Insurance Reform Is Answer to Malpractice Crisis
Santa Monica, CA -- To reduce the malpractice premiums physicians pay, President Bush should limit profiteering by malpractice insurers, not restrict legal recovery by innocent victims, the Foundation For Taxpayer and Consumer and Rights (FTCR) said today.
The non-profit consumer group called upon Bush and Congress to explore creating a national non-profit medical malpractice insurance plan similar to national flood insurance as well as taking steps to prevent medical negligence. This includes opening up to public review the taxpayer-funded National Practitioners Databank -- which informs state medical boards about negligent doctors.
In addition, FTCR also called on insurance commissioners around the nation to develop strong regulatory systems, such as the one enacted by California voters in 1988 through insurance reform Proposition 103. In a report released today, FTCR showed that Prop 103's regulatory system, not caps on victims' recovery in California, lowered malpractice insurance premiums in the state.
The report corrects five dangerous myths about the legal limitations imposed on injured patients in California -- restrictions President Bush is recommending for the nation. It includes revealing statements from former California Governor Jerry Brown, who signed the California restrictions but has since criticized them; California's Congressional delegation; and the malpractice defense bar.
"Bush's plan is the equivalent of lowering auto insurance premiums by stopping lawsuits against drunk drivers rather than by preventing drunk driving," said Jamie Court, executive director of FTCR, who has worked with hundreds of medical negligence victims in California. "Blaming innocent victims, not insurers, for skyrocketing premiums will only lead to more recklessness in medicine. California's experience shows that only strong insurance regulation lowers premiums insurers charge. Bush's proposals do not even have the guarantee of any rate rollback."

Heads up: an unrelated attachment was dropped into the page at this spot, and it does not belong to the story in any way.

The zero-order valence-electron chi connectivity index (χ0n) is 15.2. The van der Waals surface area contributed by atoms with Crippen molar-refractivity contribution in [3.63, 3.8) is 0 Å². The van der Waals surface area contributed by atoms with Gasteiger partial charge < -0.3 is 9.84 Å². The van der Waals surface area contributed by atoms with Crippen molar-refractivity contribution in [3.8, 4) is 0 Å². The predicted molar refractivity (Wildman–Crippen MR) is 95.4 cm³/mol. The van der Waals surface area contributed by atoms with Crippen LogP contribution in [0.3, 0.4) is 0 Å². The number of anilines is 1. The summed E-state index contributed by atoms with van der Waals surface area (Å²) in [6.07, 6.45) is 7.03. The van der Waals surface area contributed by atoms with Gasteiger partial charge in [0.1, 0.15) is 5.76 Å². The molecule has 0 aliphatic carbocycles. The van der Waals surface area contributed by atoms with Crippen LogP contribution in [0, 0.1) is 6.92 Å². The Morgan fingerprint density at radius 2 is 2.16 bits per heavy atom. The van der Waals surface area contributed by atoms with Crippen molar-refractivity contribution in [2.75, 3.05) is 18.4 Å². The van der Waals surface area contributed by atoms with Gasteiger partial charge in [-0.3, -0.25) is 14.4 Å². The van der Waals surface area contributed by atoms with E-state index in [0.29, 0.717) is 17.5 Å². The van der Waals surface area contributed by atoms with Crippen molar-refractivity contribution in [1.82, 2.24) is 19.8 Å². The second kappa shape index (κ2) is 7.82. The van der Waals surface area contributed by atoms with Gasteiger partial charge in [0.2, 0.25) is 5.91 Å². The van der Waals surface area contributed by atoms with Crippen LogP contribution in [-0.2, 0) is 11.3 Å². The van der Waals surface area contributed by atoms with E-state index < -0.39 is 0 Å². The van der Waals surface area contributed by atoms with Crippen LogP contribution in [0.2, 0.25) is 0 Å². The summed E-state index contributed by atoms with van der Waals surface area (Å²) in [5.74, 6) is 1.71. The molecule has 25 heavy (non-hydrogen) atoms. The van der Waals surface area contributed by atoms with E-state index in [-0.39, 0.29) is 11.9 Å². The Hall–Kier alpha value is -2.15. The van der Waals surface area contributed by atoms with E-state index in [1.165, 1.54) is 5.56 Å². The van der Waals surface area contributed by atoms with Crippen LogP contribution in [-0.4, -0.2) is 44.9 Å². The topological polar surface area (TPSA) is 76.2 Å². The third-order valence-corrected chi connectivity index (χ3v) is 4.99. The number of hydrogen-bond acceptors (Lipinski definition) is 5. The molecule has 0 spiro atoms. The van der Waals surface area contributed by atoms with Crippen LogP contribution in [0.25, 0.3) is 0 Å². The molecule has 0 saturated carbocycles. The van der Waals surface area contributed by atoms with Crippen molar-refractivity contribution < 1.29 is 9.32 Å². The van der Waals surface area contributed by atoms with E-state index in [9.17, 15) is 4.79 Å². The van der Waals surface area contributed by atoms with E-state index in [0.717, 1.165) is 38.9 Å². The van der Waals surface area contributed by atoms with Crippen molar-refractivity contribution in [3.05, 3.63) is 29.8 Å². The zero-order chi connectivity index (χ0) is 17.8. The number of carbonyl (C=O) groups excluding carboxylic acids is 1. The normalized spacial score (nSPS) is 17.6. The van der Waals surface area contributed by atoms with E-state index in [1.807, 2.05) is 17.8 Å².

The five myths addressed by FTCR's report are:
Myth#1: Legal restrictions on victims lowered California doctors' malpractice premiums.
Facts: Californians enacted the strongest insurance rate regulation in the nation in 1998 through insurance reform Proposition 103, a ballot initiative passed by the voters and authored by FTCR president Harvey Rosenfield. This law resulted in rate freeze, a rate rollback, and stringent regulation that reduced premiums in all lines of insurance -- including medical malpractice.
Myth #2: Injured patients are still able to hold wrongdoers legally accountable because only "non-economic" damages are capped -- compensation other than that which can be measured by wage loss, medical bills, or other tangible economic measures.
Facts: Only those patients with large wage loss or medical bills are typically able to find attorneys in California. Most medical malpractice victims cannot. For example, injured patients who, as a result of medical negligence, lose their fertility or are severely disfigured typically cannot prove "economic" damage. Similarly, the death of a child or senior citizen typically does not result in "economic" damage because there is no basis for wage loss or measuring medical bills. In these types of California cases, there is typically no legal accountability for wrongdoers
Myth #3: A one-size-fits-all cap on compensation is fair to patients who can receive "unlimited" economic damages.
Facts: Economic damages cannot always be anticipated. California juries are not informed of the cap on non-economic damages, so they are often not careful about apportioning economic damages.
Myth #4: Malpractice damage caps are about doctors vs. lawyers, not patients vs. reckless HMOs and managed care corporations.
Fact: California's managed care corporations have profited most from limited liability in the state and their abuses have proliferated.
Myth #5: Defensive medicine is always bad, significantly drives up the costs of medicine and results from doctors facing full legal accountability.
Fact: Defensive medicine is often simply good cautious medicine, which is particularly needed in the managed care age.
Court, who testified before Congress in July against similar proposed restrictions, noted, "President Bush's plan is nothing more than political payback to a medical-insurance complex that gave his party control of the federal government and wants to remove its accountability to the public."
Court is also the co-author of Making A Killing: HMOs and The Threat To Your Health (Common Courage Press) which Publisher's Weekly called, "Must reading for anyone concerned with the health of U.S. medical care system."